Academics voice 'concern and regret' at appointment
Up to 40 academics at Queen's University Belfast have expressed their "deep concern and profound regret" at the appointment of former DUP leader Peter Robinson as an honorary professor.
They spoke out as Mr Robinson delivered his inaugural lecture at the university last night.
The academics said Mr Robinson's branding of homosexuality as "an abomination" and a previous statement about Muslims was at odds with Queen's inclusive ethos.
Academics from the School of History, Anthropology, Politics and Philosophy, as well as the Law Department and Department of Sociology signed an open letter of protest to the university.
Queen's LGBT staff group Prism also wrote to the acting vice-chancellor Professor James McElnay and pro-vice-chancellor Professor Richard English voicing objections.
Mr Robinson was appointed to the Senator George J Mitchell Institute for Global Peace, Security and Justice last month. It is understood that some fellows of the institute itself have signed the letter.
In 2008 while defending his wife's views on gay people, Mr Robinson said: "It wasn't Iris Robinson who determined that homosexuality was an abomination, it was the Almighty."
In 2014 while defending Pastor James McConnell, Mr Robinson said he would trust Muslims to "go down to the shops for me". He later apologised for any offence caused.
In their letter, the academics said: "If Queen's University and the George Mitchell Institute wants to help to create an inclusive, secure and enriched society, then honouring and magnifying the views of someone so opposed to an inclusive society is directly contrary to its goals.
"We ask that the George Mitchell Institute makes a public statement distancing itself from Mr Robinson's repugnant views."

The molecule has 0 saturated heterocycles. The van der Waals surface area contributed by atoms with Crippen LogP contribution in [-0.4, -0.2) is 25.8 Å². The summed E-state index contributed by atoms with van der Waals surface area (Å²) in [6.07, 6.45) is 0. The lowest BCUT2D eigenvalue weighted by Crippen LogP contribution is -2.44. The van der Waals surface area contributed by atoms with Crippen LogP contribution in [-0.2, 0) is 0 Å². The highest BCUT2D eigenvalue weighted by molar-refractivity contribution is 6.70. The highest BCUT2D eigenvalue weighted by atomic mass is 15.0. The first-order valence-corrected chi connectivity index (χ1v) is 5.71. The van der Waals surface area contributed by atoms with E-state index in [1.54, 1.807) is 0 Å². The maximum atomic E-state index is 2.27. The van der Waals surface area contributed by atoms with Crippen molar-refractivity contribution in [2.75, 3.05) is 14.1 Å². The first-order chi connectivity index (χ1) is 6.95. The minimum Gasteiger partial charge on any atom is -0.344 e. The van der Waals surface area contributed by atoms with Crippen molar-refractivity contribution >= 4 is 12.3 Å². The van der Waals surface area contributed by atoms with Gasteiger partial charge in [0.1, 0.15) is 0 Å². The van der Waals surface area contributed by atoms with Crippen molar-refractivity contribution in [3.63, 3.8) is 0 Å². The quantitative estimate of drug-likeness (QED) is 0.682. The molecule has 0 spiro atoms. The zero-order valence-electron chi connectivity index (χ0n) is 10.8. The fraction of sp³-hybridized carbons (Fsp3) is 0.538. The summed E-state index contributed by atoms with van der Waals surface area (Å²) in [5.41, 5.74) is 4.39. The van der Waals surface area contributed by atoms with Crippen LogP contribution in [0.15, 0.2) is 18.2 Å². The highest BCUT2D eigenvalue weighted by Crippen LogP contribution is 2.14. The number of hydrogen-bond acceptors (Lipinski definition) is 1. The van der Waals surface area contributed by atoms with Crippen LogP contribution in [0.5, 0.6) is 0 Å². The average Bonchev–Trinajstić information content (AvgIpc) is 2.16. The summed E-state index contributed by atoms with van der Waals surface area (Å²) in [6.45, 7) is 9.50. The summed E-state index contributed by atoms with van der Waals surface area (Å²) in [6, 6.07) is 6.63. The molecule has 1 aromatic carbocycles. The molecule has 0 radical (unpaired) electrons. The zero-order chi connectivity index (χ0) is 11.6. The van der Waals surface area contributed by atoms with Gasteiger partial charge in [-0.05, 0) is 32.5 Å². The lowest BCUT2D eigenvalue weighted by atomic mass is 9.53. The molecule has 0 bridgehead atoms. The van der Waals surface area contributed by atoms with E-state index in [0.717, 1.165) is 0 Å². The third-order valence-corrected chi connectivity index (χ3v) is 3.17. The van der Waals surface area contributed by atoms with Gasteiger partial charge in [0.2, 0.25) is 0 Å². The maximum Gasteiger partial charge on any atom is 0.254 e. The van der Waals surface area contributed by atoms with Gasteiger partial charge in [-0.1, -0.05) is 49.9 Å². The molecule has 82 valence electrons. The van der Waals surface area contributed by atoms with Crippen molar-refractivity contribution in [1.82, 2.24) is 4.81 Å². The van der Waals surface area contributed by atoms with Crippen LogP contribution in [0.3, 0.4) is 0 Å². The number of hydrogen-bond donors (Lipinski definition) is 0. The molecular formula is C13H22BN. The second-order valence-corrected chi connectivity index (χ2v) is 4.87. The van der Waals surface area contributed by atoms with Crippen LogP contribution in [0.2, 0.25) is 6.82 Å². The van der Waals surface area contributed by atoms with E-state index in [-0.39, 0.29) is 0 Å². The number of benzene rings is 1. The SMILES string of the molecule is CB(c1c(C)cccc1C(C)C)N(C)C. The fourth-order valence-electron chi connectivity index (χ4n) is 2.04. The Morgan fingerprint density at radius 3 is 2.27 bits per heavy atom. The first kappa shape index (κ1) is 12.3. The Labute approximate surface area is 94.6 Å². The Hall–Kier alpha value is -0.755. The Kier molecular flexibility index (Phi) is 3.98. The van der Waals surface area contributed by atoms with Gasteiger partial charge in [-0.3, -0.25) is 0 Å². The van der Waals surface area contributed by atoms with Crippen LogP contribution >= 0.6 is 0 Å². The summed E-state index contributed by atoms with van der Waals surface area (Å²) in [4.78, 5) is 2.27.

They also demanded to know "how and why this appointment was decided" as QUB should "act with caution and sensitivity to the entire academic community when conferring such honours on controversial figures."
One of the signatories, Dr Joe Morrison, said: "There is nothing in the slightest sectarian about our letter. Our community of scholars and the rest of the UK will look at this appointment of a professorship with incredulity. They won't look at it within a sectarian frame, they'll just see intolerance."
In its letter, Prism said that by "elevating Mr Robinson in this matter, the university is communicating a negative message to its LGBT staff and students and their rights to respect and to study and work in an inclusive affirming environment".
In a statement, Queens University said it was "committed to the promotion of equality and diversity and to creating and sustaining an environment that values and celebrates the diversity of its staff and student body".
It said that decisions on the conferment of honorary titles were made by the university's honorary titles group. Professor English was willing to meet those who had raised concerns about honorary appointments, it added.